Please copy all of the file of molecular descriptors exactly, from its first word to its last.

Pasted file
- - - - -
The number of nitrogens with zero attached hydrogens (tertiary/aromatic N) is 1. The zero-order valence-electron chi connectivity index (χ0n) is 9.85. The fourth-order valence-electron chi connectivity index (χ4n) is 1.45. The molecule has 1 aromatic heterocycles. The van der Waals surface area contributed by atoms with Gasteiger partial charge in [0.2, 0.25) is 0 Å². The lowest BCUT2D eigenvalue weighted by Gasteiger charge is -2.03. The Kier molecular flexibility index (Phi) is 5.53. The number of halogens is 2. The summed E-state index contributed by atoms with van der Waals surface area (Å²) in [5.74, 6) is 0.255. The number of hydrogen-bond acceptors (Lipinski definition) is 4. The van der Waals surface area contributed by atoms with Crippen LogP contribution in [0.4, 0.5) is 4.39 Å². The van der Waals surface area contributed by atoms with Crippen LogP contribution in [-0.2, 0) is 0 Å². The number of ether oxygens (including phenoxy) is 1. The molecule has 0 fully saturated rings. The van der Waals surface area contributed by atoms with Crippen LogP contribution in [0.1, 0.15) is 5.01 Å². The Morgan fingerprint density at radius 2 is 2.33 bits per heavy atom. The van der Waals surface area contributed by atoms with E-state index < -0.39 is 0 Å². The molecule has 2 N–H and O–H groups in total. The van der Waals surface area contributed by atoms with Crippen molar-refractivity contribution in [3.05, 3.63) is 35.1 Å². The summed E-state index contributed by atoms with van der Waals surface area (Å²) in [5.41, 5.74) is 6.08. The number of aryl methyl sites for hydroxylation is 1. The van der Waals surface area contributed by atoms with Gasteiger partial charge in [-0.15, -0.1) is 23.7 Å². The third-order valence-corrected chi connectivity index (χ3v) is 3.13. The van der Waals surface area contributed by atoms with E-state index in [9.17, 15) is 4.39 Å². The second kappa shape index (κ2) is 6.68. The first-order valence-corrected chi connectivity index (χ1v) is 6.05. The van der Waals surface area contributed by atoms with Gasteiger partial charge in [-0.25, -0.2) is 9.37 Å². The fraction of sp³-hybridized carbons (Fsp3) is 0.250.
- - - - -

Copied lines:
The number of nitrogens with zero attached hydrogens (tertiary/aromatic N) is 1. The zero-order valence-electron chi connectivity index (χ0n) is 9.85. The fourth-order valence-electron chi connectivity index (χ4n) is 1.45. The molecule has 1 aromatic heterocycles. The van der Waals surface area contributed by atoms with Gasteiger partial charge in [0.2, 0.25) is 0 Å². The lowest BCUT2D eigenvalue weighted by Gasteiger charge is -2.03. The Kier molecular flexibility index (Phi) is 5.53. The number of halogens is 2. The summed E-state index contributed by atoms with van der Waals surface area (Å²) in [5.74, 6) is 0.255. The number of hydrogen-bond acceptors (Lipinski definition) is 4. The van der Waals surface area contributed by atoms with Crippen LogP contribution in [0.4, 0.5) is 4.39 Å². The van der Waals surface area contributed by atoms with Crippen LogP contribution in [-0.2, 0) is 0 Å². The number of ether oxygens (including phenoxy) is 1. The molecule has 0 fully saturated rings. The van der Waals surface area contributed by atoms with Crippen LogP contribution in [0.1, 0.15) is 5.01 Å². The Morgan fingerprint density at radius 2 is 2.33 bits per heavy atom. The van der Waals surface area contributed by atoms with E-state index < -0.39 is 0 Å². The molecule has 2 N–H and O–H groups in total. The van der Waals surface area contributed by atoms with Crippen molar-refractivity contribution in [3.05, 3.63) is 35.1 Å². The summed E-state index contributed by atoms with van der Waals surface area (Å²) in [5.41, 5.74) is 6.08. The number of aryl methyl sites for hydroxylation is 1. The van der Waals surface area contributed by atoms with Gasteiger partial charge in [-0.15, -0.1) is 23.7 Å². The third-order valence-corrected chi connectivity index (χ3v) is 3.13. The van der Waals surface area contributed by atoms with E-state index in [9.17, 15) is 4.39 Å². The second kappa shape index (κ2) is 6.68. The first-order valence-corrected chi connectivity index (χ1v) is 6.05. The van der Waals surface area contributed by atoms with Gasteiger partial charge in [-0.25, -0.2) is 9.37 Å². The fraction of sp³-hybridized carbons (Fsp3) is 0.250.